Sex offender’s words to therapist cannot be used as evidence
This article was originally on a blog post platform and may be missing photos, graphics or links. See About archive blog posts.
A sex offender’s private communications with his psychotherapist generally may not be used as evidence to commit him to a mental institution as a sexually violent predator, the California Supreme Court ruled unanimously Monday.
In a decision written by Chief Justice Tani Cantil-Sakauye, the state high court said a trial judge erred by ordering a therapist to disclose statements made by a parolee during state-required therapy.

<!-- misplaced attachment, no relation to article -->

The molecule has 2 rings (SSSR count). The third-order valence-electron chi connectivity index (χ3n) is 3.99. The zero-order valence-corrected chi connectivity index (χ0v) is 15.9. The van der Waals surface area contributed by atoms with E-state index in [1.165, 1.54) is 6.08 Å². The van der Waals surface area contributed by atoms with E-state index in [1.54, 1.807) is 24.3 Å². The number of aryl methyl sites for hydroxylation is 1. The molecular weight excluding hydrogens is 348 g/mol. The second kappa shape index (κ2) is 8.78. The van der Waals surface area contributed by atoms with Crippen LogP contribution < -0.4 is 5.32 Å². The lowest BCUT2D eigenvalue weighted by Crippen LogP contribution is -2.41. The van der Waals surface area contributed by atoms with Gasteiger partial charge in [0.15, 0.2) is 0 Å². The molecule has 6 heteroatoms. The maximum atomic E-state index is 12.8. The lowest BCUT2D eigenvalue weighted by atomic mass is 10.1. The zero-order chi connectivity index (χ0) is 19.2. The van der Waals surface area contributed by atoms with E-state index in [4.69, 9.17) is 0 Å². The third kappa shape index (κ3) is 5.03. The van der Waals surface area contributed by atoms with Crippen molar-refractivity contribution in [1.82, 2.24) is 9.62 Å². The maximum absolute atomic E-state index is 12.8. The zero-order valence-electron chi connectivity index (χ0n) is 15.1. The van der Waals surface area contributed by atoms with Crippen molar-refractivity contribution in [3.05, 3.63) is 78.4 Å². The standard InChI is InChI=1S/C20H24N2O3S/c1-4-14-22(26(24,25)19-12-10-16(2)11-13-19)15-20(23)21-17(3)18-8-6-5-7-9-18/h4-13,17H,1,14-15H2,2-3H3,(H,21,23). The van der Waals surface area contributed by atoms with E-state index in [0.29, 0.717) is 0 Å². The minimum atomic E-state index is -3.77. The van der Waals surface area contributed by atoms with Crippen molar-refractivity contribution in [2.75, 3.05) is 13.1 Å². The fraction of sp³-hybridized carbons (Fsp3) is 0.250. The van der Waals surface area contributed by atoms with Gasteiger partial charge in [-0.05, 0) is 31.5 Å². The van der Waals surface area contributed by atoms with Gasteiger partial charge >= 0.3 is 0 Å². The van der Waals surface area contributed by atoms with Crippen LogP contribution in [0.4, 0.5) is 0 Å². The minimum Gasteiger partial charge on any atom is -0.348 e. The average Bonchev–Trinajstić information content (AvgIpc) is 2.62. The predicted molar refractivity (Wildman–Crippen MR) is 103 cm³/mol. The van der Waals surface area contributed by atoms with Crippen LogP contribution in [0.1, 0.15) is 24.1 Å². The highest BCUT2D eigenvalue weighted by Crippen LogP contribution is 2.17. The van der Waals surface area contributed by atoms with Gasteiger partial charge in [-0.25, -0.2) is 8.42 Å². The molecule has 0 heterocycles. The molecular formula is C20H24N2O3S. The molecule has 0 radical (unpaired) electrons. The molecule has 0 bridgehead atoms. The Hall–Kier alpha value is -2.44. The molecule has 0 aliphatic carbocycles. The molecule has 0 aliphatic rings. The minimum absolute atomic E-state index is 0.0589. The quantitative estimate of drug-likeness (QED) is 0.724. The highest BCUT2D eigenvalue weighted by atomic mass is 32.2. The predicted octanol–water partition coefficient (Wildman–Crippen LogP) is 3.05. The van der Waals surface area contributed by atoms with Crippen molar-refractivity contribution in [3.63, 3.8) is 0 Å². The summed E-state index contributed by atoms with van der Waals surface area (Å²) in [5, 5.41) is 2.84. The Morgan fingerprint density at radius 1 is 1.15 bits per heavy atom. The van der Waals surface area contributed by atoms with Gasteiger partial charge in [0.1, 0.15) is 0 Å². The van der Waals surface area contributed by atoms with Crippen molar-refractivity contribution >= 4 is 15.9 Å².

The therapist testified at a trial to determine whether Ramiro Gonzales, a Santa Clara County sex offender, was a violent predator who should be indefinitely confined to a state mental hospital. The therapist disclosed that Gonzales had admitted to molesting 16 children and that alcohol made it difficult for him to control his urges.
Although the therapist’s testimony should not have been admitted, the court found that it was not pivotal to a jury’s decision that Gonzales was a predator and that he should remain confined while pressing other appeals.
-- Maura Dolan in San Francisco